News Article

NTT Laser Senses Carbon Monoxide

A boundary-pushing 2.3 micron laser from the Japanese telecoms firm's photonics division looks set to enter production for use in residential CO alarms.

Researchers from NTT Photonics Laboratories have made an InP-based continuous-wave laser that they say emits at the longest ever wavelength reported for such a device.

The laser, described in Electronics Letters on October 11, emits 2.33 µm infra-red light from three 5 nm InAs quantum wells sandwiched between four 5 nm-thick In0.53Ga0.47As barriers.

“This laser will be useful as a light source for CO sensing because its wavelength agrees well with the CO absorption line," say the authors.

The Japanese company is now looking to deploy the laser in commercial detectors that sense CO before the gas reaches lethal concentrations, according to a report on Nikkei.net.

Nikkei.net says that NTT s sensors should be able to detect CO concentrations down to 10 parts per million, whereas the permissable exposure limit for CO is 50 parts per million.

For InAs multi-quantum well (MQW) lasers fabricated on InP substrates, attaining wavelengths longer than 2 µm is difficult because the two materials are lattice mismatched by about 3.2 percent. This makes it difficult to grow the thicker InAs layers that allow longer wavelength lasing.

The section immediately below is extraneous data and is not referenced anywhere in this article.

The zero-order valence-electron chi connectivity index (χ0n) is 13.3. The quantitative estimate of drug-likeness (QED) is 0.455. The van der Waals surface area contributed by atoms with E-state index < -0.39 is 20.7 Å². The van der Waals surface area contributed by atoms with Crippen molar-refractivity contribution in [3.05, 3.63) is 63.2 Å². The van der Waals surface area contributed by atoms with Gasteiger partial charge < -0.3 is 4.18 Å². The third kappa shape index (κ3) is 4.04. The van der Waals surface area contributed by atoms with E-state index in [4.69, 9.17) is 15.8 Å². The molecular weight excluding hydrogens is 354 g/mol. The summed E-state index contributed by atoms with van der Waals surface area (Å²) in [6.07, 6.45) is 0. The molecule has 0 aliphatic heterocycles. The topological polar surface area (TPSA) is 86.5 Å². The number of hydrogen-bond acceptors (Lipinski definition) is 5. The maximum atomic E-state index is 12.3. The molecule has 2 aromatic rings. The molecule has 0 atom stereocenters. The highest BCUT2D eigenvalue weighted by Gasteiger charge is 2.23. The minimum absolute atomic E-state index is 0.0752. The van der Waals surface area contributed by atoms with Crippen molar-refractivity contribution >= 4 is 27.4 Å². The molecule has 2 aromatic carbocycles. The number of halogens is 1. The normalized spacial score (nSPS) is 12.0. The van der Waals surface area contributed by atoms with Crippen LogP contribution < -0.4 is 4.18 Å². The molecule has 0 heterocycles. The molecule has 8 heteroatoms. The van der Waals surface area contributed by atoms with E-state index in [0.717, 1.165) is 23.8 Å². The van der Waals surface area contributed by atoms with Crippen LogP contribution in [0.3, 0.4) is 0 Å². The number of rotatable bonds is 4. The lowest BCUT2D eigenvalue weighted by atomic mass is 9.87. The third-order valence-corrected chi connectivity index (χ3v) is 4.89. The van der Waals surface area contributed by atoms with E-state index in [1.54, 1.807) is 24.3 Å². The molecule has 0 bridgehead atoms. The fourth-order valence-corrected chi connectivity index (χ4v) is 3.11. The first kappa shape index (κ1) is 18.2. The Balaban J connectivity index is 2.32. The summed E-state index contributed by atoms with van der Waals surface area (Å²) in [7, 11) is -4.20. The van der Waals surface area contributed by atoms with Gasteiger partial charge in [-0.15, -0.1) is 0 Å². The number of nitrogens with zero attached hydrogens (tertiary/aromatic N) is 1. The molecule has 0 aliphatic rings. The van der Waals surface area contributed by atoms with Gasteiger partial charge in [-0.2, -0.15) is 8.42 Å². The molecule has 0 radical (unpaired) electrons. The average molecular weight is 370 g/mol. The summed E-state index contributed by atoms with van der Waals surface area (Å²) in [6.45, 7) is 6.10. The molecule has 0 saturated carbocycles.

To make the new laser, the NTT group initially grew a 100 nm-thick InGaAsP guide layer on top of the substrate. This helps to contain the emitted light in a separate confinement heterostructure (SCH) laser design.

This layer and the first InGaAs barrier "“ immediately above "“ were both grown by MOVPE at 500°C. After this the researchers grew the InAs quantum wells at 620°C.

When the MQW structure was finished, a second 100 nm InGaAsP layer completed the SCH design, and finally a p-InP layer was deposited to make the laser essentially symmetrical. The reported device operates with threshold current and threshold current density of 560 mA and 1.56 kA/cm2 respectively.

NTT Electronics has already started shipping sample lasers to equipment manufacturers but prototypes cost thousands of dollars, Nikkei.net says. This report also says that NTT is confident that volume manufacturing will ultimately bring prices down enough to see its lasers used in residential alarms.

CS International to return to Brussels – bigger and better than ever!


The leading global compound semiconductor conference and exhibition will once again bring together key players from across the value chain for two-days of strategic technical sessions, dynamic talks and unrivalled networking opportunities.


Join us face-to-face between 28th – 29th June 2022

  • View the agenda.
  • 3 for the price of 1. Register your place and gain complementary access to TWO FURTHER industry leading conferences: PIC International and SSI International.
  • Email info@csinternational.net  or call +44 (0)24 7671 8970 for more details.

*90% of exhibition space has gone - book your booth before it’s too late!

Register


×
Search the news archive

To close this popup you can press escape or click the close icon.
×
Logo
×
Register - Step 1

You may choose to subscribe to the Compound Semiconductor Magazine, the Compound Semiconductor Newsletter, or both. You may also request additional information if required, before submitting your application.


Please subscribe me to:

 

You chose the industry type of "Other"

Please enter the industry that you work in:
Please enter the industry that you work in:
 
Live Event